Hi ass kickers! Today’s episode comes in two parts. First, I’m joined by my friend Ella, who participated in a sprint triathlon with me last month. You’ll hear how she SMOKED me and what I thought of that!
Then, I’m sharing with you what I’ve learned from triathlons, both the training and the race itself. Sports can always be great metaphors for life, and triathlon is no different (You might remember an episode I did on what roller derby can teach you about life).
Obviously, the audio podcast goes into much more, but here are seven ways triathlon is just like life:
Consistency matters. I’ve done a total of about 15 races in my life, ranging from sprint triathlons to a half marathon. I’ve trained well and I’ve trained not well. I’m stating the obvious here, but when you train consistent, you’ll see better results. Yes, you might miss a workout here and there, but if the majority of your training is consistent, you’ll do well. And when you join a training group and/or hire a coach, you’ll see even bigger strides.
This is the same with personal development. When you use your tools consistently, you’ll see better results. I can’t tell you how many times I’ve worked with people on negative self-talk, they use one tool once, and they get exasperated that they still have negative self-talk. That’s like working out once in your life, competing in a triathlon and expecting to win the whole thing. It’s not going to happen like that, you need consistency.
Persistency matters. Directly related to what I just stated, you must keep going despite difficulty. In triathlon training, your muscles will get tired. You’ll not want to do that brick workout. You’ll get tired of the chlorine hair. You’ll realize how slow you are and feel like it’s not worth it. But, there’s nothing like the feeling of carrying on when it’s gets hard. The feeling of strength and courage is what builds confidence.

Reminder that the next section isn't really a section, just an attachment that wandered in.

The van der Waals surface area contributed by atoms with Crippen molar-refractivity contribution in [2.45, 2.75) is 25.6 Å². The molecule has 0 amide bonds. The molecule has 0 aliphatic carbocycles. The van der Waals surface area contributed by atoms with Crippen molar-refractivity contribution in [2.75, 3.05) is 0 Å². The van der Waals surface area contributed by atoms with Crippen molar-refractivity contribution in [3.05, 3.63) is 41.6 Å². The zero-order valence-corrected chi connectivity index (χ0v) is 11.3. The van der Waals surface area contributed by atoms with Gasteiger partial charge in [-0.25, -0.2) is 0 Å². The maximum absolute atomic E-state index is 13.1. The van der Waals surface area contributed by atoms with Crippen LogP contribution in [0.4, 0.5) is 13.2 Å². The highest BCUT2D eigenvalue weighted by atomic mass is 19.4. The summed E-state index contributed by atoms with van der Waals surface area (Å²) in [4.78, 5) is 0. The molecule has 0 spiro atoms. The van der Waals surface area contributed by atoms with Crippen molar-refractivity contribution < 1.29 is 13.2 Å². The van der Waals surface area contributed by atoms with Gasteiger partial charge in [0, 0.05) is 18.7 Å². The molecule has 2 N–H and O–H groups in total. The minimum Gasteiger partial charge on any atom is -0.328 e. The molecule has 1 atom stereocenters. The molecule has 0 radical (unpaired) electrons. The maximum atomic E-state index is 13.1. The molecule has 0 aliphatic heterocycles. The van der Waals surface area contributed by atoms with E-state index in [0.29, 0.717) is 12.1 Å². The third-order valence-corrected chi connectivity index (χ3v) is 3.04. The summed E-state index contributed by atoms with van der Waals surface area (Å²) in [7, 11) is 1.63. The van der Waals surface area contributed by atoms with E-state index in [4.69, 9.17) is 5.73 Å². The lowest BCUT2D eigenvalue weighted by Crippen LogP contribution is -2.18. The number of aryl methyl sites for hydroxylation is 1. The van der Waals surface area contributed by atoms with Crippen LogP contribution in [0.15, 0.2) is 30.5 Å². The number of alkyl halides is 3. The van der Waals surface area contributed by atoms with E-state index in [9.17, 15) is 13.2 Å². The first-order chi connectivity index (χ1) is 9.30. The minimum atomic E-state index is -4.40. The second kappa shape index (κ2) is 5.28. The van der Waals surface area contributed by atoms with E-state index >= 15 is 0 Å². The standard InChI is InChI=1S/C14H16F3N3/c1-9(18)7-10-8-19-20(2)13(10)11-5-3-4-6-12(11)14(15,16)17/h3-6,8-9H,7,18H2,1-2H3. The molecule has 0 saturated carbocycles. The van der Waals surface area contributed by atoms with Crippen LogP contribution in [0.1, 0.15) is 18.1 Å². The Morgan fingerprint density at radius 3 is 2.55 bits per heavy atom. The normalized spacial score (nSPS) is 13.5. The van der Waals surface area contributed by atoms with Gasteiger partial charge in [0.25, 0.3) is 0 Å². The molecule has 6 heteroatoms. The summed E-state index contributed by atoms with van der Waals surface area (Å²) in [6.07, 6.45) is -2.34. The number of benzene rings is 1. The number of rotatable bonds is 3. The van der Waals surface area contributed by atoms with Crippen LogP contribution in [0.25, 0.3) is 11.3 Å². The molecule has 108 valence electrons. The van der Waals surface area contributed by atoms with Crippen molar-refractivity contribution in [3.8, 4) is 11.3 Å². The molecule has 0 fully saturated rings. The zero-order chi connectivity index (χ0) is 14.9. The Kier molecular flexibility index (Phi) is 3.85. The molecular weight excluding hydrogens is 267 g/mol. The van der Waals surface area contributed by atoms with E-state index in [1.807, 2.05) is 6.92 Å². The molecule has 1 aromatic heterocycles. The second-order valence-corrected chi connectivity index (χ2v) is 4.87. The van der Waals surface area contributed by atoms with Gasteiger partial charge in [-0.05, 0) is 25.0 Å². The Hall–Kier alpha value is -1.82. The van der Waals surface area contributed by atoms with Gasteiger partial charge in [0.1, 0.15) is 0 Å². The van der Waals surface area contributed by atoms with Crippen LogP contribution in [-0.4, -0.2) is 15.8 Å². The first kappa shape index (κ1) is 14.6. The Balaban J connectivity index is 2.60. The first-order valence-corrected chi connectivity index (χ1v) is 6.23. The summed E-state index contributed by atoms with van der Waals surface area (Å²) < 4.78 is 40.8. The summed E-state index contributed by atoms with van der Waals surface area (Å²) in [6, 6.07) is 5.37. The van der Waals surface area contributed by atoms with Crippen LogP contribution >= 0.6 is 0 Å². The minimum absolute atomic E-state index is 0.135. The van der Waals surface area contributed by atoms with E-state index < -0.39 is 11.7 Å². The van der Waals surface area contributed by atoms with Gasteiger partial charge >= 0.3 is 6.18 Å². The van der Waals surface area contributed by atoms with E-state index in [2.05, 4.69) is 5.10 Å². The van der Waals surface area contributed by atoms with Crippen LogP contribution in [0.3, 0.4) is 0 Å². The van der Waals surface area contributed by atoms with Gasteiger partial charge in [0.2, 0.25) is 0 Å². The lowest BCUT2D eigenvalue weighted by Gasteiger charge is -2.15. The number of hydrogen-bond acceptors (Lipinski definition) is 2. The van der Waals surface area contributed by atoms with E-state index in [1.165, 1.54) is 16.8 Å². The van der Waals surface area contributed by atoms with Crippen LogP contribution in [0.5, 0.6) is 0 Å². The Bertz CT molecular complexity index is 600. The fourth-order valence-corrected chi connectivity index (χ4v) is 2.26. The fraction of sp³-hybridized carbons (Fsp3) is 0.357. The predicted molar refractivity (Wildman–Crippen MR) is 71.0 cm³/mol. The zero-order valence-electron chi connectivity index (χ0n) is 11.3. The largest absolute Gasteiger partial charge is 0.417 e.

In self-help, sometimes it’s discouraging when none of your friends are into (btw, you can look for more friends), or when you feel like you’re not growing at the rate you want to or think you should. Or maybe you’re digging into a topic with your therapist that is bringing up trauma for you and you’re ready to quit it all, wishing you could go back to just living on the “surface” of your life. But, persistency is key. You must keep going because it matters and you matter.
If you fall off the habit, just get back on. Maybe you get sick or injured, maybe you just get lazy and don’t train for a week. And then you think all your training was for nothing. So, might as well quit, right? NO! Like Dori says, just keep swimming (and running and cycling)!
In personal development, you will have setbacks. It’s not a matter of if, it’s a matter of when. And many times when that happens, you might feel like throwing in the towel. You’ll feel like you already worked on this and you have to start over, which feels discouraging. But, in order to have the life you want, to get the results you want in your life, you have to get back on the horse. It’s that simple.